Author: Hu, Peijie
Title: Role of osteocyte CFTR in skeletal aging
Advisors: Ruan, Yechun (BME)
Degree: Ph.D.
Year: 2021
Subject: Bone cells
Cystic fibrosis
Hong Kong Polytechnic University -- Dissertations
Department: Department of Biomedical Engineering
Pages: xvii, 116 pages : color illustrations
Language: English
Abstract: Essential to human health, skeletal homeostasis is maintained by different types of bone cells, namely, osteocytes, osteoblasts and osteoclasts with a variety of genes and signaling pathways involved. Bone mass and strength decline with age, as osteoporosis is commonly seen in postmenopausal women and older men. Osteocytes, the most abundant type of cells constituting the main structure of bones, are long-living cells and recently revealed to be significantly affected by aging. However, the cellular and molecular mechanisms underlying skeletal aging remain largely unknown. CFTR (cystic fibrosis transmembrane conductance regulator) is an anion channel, mutations in which result in cystic fibrosis (CF), the most common genetic diseases in Caucasian. Though primarily regarded as a lung disease, CF presents problems in other organ-systems including the bones. Direct or indirect role of CFTR in bone cells, though proposed, remain unclear. Recent studies have suggested that CFTR expression is decreased with age in the prostate and sperm in humans. In airway cells, CFTR deficiency shares common phenotypes with cell senescence. Therefore, we hypothesized that CFTR expression in bone cells might decrease with age, contributing to age-related bone impairment; targeting CFTR might be a novel therapeutic strategy for the treatment of age-related skeletal diseases. In the present study, by using the CFTR deficient (ΔF508 mutation) mouse model, transcriptome analysis, an osteocyte line with CRISPR/Cas9-based CFTR knockout, old-aged mice as well as human bone biopsy samples, we explored the role of CFTR in osteocyte function and aging, and tested the potential effect of recently developed pharmaceuticals targeting CFTR on age-related bone disorder. The present results showed that CFTR deficiency (ΔF508) in mice resulted in low bone mineral density (BMD), abnormality of osteocytes and altered transcriptome profile in bone tissues. CFTR mRNA and protein expression was confirmed in osteocytes in mouse and human bone tissues as well as in MLO-Y4, a commonly used osteocyte cell line. Knockdown of CFTR in MLO-Y4 impaired the mineralization in vitro. Knockout of CFTR by CRISPR-Cas9 technology in MLO-Y4 significantly retarded cell growth and survival with overwhelmed inflammation. A direct protective role of CFTR in osteocytes for maintaining bone integrity is therefore suggested.
In following investigation into the role of CFTR in osteocyte aging, we measured BMD of wild-type and ΔF508 mice of different ages. Results showed that BMD in wild-type mice age-dependently dropped by ~21% from 6- to 18-month-old, while in ΔF508 mice, BMD sustained low but only 5% decrease was seen, suggesting possible premature bone loss/deficiency in ΔF508 mice. In addition, a series of genes/proteins associated with cellular senescence were significantly upregulated in bone tissues in ΔF508 mice at an early age (3-month-old), as compared to the aged-matched wild-type bones, suggesting an activation of cellular senescence in bones bearing CFTR deficiency. CFTR expression in bones, especially in osteocytes, were found to be reduced with age in wild-type mice. Ovariectomized rats exhibited diminished CFTR expression in osteocytes. Human bone biopsy samples from female subjective of different ages show similar age-dependent downregulation of CFTR in osteocytes. Consistently, the expression of CFTR decreased in MLO-Y4 cells with a high passage number, as compared to that of lower ones. Further study on the MLO-Y4 cells with CFTR knockout showed that the KO line exhibited surge in senescence activation genes and phenotypes (reactive oxygen species, senescence-associated secretory phenotype). CFTR expression decline with age contributing to osteocyte aging is therefore suggested by these results. We next explored the potential of enhancing CFTR in rescuing age-related bone disorder. Overexpression of CFTR by local injection of CFTR-containing virus into femur regions increased expression of genes promoting bone formation and osteocyte maturation. Two newly developed CFTR modulators VX809 and VX770 reversed the impaired mineralization in MLO-Y4 cells of a high passage number, although no additive effect of the two drugs were observed. Importantly, in old-aged wild-type mice, periodic local injection of VX809 into lumbar vertebrae and femur for 4 weeks enhanced bone mass. We also investigated the effect of magnesium implant, which show beneficial effect in CFTR mutant mice. Therefore, targeting/enhancing CFTR in bones is suggested as a new strategy for age-related bone disorder. Taken together, the present study has shown a direct role of CFTR pivotal to osteocyte function and survival. Age-dependent decline in CFTR may underlie the molecular mechanism of skeletal aging. Such a previously undefined role of osteocyte CFTR in skeletal aging may facilitate the development of new strategies for the prevention and treatment of age-related bone diseases.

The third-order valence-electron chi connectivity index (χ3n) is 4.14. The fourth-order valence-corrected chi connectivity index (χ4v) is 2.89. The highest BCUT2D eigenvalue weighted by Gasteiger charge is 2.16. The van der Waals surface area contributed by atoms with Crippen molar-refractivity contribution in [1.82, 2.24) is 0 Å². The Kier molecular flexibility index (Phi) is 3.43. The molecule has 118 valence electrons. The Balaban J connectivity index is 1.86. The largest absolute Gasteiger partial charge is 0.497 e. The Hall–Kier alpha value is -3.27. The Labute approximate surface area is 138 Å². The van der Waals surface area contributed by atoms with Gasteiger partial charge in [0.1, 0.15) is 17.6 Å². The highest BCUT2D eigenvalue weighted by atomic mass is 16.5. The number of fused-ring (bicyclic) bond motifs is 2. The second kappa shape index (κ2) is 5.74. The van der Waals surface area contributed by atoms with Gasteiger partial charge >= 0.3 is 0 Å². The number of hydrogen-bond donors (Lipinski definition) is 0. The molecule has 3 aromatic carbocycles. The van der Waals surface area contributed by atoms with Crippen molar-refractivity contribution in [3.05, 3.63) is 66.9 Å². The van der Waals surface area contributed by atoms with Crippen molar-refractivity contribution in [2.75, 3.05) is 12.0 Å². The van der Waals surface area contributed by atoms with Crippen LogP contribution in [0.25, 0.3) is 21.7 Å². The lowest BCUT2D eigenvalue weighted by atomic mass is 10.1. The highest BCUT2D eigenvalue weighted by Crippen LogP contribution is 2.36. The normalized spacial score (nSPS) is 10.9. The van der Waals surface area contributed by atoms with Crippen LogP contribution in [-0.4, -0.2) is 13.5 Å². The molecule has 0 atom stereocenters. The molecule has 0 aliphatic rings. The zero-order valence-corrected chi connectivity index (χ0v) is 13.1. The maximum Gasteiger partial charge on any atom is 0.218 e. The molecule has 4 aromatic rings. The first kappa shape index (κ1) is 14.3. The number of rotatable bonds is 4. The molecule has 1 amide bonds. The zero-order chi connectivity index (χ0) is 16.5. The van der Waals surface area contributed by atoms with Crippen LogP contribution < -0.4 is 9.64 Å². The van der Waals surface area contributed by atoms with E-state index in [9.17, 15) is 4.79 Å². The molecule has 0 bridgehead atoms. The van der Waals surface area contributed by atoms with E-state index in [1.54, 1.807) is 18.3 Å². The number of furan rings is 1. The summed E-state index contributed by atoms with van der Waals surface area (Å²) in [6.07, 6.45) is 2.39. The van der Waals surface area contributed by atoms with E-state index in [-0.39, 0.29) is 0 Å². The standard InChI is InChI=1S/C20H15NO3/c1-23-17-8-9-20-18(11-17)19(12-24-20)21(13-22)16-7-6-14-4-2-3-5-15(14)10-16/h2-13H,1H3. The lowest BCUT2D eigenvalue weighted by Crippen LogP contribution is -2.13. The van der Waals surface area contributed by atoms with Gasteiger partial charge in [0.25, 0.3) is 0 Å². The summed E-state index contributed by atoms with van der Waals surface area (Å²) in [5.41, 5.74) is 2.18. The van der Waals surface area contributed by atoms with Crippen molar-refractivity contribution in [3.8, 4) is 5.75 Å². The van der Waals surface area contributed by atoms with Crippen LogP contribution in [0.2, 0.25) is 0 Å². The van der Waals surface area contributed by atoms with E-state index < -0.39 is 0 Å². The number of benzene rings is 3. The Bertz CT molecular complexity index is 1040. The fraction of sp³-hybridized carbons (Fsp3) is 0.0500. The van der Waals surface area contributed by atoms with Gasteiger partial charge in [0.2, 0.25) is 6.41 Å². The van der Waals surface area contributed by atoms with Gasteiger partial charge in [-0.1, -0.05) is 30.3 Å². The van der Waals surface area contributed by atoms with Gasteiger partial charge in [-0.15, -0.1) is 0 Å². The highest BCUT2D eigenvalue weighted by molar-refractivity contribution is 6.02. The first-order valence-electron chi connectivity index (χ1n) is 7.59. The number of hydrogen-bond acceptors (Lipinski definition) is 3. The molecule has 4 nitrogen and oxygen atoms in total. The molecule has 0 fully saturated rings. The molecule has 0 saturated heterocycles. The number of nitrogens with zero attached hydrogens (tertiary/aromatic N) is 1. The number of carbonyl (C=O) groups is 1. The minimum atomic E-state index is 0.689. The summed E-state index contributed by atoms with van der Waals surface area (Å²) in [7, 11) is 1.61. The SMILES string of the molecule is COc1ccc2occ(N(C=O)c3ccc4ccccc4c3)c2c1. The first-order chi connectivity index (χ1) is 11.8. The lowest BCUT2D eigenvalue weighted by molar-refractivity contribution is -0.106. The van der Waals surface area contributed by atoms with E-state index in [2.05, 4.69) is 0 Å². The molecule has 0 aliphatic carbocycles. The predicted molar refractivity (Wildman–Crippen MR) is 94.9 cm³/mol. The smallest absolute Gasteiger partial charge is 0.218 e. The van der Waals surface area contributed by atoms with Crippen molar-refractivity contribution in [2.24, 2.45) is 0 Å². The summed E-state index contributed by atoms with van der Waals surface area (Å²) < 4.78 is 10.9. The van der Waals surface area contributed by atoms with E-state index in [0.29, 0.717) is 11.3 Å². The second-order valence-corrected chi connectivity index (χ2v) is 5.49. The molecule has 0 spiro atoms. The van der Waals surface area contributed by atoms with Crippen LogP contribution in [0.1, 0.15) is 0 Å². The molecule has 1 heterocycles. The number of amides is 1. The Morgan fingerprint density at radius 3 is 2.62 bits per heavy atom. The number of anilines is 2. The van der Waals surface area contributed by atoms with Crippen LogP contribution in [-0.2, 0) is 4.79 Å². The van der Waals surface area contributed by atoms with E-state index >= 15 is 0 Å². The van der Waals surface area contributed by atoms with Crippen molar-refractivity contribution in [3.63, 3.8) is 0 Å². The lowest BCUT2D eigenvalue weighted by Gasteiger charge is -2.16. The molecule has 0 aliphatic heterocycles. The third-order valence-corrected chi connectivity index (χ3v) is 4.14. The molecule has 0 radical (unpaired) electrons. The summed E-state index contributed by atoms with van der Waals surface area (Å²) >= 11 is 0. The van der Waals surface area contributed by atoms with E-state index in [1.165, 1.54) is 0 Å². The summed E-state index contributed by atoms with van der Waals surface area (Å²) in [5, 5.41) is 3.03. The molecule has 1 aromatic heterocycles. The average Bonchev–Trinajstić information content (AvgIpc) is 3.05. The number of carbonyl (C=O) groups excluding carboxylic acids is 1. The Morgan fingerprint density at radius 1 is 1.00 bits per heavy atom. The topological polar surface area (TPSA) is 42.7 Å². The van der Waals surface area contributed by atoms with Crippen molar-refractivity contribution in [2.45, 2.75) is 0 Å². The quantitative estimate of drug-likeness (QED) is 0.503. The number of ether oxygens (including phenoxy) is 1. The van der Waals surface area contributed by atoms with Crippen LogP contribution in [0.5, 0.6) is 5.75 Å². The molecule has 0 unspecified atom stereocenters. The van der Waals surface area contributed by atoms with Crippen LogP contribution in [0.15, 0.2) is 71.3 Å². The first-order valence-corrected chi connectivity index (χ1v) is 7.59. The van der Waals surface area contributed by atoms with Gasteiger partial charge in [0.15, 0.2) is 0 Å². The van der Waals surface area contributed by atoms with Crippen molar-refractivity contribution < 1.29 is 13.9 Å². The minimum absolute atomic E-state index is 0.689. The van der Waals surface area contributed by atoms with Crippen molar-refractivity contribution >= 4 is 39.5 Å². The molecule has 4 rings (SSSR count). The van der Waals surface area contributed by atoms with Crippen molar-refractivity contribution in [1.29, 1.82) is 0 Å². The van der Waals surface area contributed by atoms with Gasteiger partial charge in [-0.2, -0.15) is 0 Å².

Rights: All rights reserved
Access: open access

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